Now, details are still emerging about the suspect and his relationship with New Hampshire Hospital, but it seems he'd previously spent some time there, according to court records. While there's still a lot we don't know, you've said it's important not to conflate mental illness with acts of violence like this. Are you concerned about the potential for this incident to add, you know, further stigma to mental illness?
After incidents like this, we always are. That quickly becomes a go to in the conversations. Obviously around such incidents, often even when there is no history or documented history of mental illness, that frequently comes up immediate in the aftermath.
The reality is one in five Americans, and this holds true here in the Granite State, experiences a mental health disorder in any given year. The vast majority of people with mental illness, even severe and persistent mental illness, are not violent. And statistics would tell us they are more likely to be victims of violence.
But I don't want us to just say, "So we don't address the mental health component. I think it's important to understand that while most people with mental illness will never become violent, the reality is there are some factors that can heighten the risk [like] excessive use or misuse of alcohol or illegal substances. Frankly, being young and male statistically increases the risks. Personal history of having survived physical or sexual abuse or trauma, those can all be additional risk factors.
But I have to caution, no single mental illness nor mental illness alone is a single predictor of that violence. That said, if you're concerned about a loved one, you absolutely should reach out and get help and see what is available.
I want to ask you about conversations that we need to have here in New Hampshire, about people who may be a harm to themselves or others having access to firearms. Is there something to be done on a public health scale?
The reality is we need to make sure we have access to every tool we need to help prevent access to lethal means, especially such lethal means as firearms, by people who may be a danger to themselves or others. I would be remiss also not to mention the fact that in New Hampshire, far more firearm deaths are suicides than homicides. And when you have sat with a family who has been broken by such a loss, it just is an incredibly important reminder of how we need to provide every tool we can.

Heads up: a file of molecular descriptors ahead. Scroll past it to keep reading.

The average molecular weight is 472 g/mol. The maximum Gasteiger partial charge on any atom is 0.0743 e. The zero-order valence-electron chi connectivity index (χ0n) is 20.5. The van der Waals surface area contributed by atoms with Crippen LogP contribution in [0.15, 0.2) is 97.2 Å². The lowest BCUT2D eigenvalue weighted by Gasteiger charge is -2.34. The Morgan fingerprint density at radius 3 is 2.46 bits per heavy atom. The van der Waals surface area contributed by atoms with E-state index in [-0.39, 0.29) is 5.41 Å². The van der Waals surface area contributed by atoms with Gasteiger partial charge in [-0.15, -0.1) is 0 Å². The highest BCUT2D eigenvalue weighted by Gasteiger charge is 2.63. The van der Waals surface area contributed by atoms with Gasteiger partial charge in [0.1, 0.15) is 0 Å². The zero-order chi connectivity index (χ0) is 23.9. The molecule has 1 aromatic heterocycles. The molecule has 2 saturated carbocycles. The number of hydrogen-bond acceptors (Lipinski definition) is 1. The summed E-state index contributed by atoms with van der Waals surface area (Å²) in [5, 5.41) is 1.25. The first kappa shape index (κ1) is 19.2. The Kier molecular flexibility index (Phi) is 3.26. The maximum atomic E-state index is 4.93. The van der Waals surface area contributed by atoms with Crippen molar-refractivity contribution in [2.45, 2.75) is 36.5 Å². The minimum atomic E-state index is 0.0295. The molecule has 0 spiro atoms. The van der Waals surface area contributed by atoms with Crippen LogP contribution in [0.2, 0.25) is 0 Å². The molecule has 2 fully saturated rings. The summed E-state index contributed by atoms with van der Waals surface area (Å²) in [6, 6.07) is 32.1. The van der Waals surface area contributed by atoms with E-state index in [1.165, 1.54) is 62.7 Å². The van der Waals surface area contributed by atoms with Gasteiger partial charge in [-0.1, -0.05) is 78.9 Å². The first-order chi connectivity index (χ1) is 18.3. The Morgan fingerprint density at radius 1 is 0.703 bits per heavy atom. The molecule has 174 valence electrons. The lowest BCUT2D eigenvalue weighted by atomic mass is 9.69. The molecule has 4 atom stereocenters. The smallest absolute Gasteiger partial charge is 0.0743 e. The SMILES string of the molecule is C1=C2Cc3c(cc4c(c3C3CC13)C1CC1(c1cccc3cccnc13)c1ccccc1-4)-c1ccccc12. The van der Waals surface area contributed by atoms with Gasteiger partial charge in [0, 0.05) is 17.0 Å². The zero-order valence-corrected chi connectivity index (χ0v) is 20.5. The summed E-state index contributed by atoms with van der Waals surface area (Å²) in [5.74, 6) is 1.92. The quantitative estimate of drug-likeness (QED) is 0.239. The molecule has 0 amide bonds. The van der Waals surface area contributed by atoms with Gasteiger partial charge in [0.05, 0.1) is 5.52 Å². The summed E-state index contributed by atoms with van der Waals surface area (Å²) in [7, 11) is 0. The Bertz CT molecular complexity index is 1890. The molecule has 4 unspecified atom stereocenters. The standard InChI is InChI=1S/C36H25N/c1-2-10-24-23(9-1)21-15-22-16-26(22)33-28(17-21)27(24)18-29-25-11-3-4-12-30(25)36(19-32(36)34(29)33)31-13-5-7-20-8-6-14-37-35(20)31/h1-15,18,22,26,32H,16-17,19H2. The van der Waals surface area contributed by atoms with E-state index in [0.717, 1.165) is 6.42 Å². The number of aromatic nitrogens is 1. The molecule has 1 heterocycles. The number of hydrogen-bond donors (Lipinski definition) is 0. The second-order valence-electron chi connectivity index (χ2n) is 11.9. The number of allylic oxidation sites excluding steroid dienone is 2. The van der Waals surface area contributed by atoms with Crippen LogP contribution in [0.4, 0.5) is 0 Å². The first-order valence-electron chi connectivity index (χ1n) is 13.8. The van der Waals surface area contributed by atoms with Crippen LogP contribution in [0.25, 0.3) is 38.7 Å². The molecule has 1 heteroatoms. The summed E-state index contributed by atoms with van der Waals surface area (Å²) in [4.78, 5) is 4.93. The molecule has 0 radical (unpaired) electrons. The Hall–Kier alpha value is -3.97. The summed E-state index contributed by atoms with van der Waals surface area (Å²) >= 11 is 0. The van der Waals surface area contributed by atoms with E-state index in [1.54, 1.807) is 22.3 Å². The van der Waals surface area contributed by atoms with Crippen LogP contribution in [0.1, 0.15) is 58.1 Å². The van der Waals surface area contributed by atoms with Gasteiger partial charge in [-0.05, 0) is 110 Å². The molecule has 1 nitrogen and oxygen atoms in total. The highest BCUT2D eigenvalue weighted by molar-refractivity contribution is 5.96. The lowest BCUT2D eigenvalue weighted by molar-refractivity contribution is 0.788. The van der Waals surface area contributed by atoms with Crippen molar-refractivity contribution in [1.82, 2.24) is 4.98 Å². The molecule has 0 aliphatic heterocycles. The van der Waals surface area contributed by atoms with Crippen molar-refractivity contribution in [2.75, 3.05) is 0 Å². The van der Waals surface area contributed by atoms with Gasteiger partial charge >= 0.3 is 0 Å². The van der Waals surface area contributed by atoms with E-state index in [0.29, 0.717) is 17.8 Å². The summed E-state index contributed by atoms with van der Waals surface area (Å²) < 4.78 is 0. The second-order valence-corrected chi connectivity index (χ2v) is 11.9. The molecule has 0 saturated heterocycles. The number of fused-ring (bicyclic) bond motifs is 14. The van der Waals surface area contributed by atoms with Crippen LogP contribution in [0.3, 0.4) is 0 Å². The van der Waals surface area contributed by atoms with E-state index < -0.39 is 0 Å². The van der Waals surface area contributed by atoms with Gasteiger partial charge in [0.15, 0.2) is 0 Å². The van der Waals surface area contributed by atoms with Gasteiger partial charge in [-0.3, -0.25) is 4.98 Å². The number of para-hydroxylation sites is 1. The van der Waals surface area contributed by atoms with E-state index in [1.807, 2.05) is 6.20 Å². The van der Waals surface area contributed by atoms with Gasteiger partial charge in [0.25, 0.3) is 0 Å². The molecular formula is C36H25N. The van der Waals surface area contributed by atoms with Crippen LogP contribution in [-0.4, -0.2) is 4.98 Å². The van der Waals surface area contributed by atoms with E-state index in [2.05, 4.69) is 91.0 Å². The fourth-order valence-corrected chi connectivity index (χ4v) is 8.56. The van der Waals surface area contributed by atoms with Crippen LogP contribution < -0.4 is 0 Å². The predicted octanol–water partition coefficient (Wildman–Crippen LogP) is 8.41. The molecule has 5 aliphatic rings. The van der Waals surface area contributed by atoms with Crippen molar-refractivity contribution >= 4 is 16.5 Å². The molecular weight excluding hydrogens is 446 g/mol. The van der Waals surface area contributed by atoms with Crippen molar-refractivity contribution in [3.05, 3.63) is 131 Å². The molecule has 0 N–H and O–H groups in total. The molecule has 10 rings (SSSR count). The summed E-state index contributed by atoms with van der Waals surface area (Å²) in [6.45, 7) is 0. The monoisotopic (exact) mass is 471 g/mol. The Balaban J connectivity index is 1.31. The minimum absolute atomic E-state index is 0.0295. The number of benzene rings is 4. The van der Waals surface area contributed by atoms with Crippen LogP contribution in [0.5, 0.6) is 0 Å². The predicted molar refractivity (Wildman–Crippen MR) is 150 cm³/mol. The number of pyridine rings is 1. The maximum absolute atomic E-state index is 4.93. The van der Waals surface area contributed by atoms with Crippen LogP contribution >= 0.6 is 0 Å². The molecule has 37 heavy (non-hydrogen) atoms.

NAMI New Hampshire is on the record twice now, having supported legislation here in New Hampshire that would have sought to create an extreme risk protective order law. Those are tools that could be invaluable in some instances.
I do want to say and remind people that people with mental illness do recover, and that treatment works for the vast majority of folks, even someone who may have needed an involuntary emergency admission at one point in their lives can reach a point of recovery where, yes, if they want to go hunting with their uncle, that should happen. It isn't something that we'd want to say, "You lose your rights forever." Because the reality is mental illness is very treatable.
The vast majority of people with mental illness get up in the morning, put their kids on the bus, go to work, come home, make dinner, help the kids with the homework, do the laundry, go to bed, get up and do it all over again the next day. So I would also caution in our conversations that we remember how much stigma and discrimination there is, and that these are conversations we need to have. But do not assume that the person you are speaking to is not someone living with a mental illness, because the reality is we are all impacted by this.
Editor's note: People can call or text 988 for the Suicide and Crisis Lifeline, as well as 833-710-6477 for New Hampshire’s Rapid Response Access Point, for help in a mental health or substance use crisis.